UW Medicine joins state roster of Ebola-prepared hospitals

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UW Medicine joins state roster of Ebola-prepared hospitals

Slideshow: Harborview conducts Ebola patient simulation
Brian Donohue

Two additional UW Medicine hospitals have joined Harborview Medical Center in adopting infection-control protocols necessary to care for prospective Ebola patients.  


Ebola-gloves
Clare McLean
Deb Metter, critical care nurse specialist and lead of Harborview's Ebola quarantine training, helps a nurse put on gloves during the exercise. (Click to enlarge.)
Deb Metter, critical care nurse specialist and lead of Harborview's Ebola quarantine training, helps a nurse put on gloves during the exercise.

UW Medical Center and Valley Medical Center are among several facilities statewide that will use guidelines established by the Centers for Disease Control and Prevention to identify, isolate, evaluate and treat patients with suspected or confirmed Ebola virus disease, the Washington Department of Health announced today.

“The chance of a confirmed case of Ebola in Washington is very low, but in the event it happens we want to be sure we have the capacity to provide ongoing care to a patient,” said Dr. Kathy Lofy, state health officer. “Patients with Ebola can become critically ill and require intensive care therapy. Care needs to be delivered using strict infection-control practices.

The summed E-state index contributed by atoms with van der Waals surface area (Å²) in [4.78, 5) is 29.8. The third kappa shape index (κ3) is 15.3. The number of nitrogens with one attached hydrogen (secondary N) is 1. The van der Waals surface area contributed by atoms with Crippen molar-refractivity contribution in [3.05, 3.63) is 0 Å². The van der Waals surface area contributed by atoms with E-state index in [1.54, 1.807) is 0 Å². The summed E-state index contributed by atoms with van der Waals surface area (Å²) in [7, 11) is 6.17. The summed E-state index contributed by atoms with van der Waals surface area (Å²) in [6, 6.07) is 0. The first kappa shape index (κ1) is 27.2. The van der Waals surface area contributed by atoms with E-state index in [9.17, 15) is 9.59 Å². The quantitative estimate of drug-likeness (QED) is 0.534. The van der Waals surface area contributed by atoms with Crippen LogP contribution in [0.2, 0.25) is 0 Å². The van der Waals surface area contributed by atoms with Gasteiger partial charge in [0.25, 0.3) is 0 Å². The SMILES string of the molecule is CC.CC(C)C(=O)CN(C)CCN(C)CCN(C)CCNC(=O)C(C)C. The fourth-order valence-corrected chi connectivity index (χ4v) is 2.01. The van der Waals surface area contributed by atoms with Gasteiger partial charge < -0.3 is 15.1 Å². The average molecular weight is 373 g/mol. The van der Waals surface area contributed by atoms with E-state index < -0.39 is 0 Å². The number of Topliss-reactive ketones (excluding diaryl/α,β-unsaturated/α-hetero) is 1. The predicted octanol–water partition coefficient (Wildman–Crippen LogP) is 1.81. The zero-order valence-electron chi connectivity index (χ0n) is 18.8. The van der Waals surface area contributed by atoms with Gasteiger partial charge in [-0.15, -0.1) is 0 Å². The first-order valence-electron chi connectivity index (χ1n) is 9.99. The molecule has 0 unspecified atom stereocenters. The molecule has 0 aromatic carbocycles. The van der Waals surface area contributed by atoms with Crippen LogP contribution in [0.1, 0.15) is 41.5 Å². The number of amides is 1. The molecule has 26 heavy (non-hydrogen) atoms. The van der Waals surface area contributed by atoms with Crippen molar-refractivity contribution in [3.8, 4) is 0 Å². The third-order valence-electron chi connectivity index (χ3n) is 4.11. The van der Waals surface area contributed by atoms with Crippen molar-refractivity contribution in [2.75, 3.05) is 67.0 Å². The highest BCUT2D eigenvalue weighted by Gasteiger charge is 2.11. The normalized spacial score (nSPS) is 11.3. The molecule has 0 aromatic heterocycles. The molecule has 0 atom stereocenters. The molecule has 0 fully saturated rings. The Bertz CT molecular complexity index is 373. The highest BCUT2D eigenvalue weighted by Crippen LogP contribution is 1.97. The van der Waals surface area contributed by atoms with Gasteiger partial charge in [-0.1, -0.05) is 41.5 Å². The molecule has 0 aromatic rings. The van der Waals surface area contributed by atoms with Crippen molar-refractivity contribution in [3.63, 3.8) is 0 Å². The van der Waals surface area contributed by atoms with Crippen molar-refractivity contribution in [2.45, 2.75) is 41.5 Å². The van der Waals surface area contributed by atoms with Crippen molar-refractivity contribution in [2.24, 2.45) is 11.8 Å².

The other facilities:

  • Harrison Medical Center, Bremerton (CHI Franciscan Health)
  • MultiCare Tacoma General Hospital
  • Providence Regional Medical Center, Everett
  • Providence Sacred Heart Medical Center and Children’s Hospital, Spokane
  • Seattle Children’s
  • Swedish Medical Center, Issaquah
  • Virginia Mason Hospital, Seattle

The threat of exposure to the Ebola virus remains low. Anyone arriving in Seattle from West Africa has passed through airports that assess risk. Public health will perform temperature and symptom monitoring of potentially exposed individuals during the 21 day incubation period. Because individuals are not infectious until they develop symptoms, active monitoring for symptoms will rapidly identify anyone who has contracted Ebola and allow isolation before he or she is able to infect someone else with the virus. In the event a case is confirmed the CDC will send a team to assist the hospitals in providing care safely and effectively.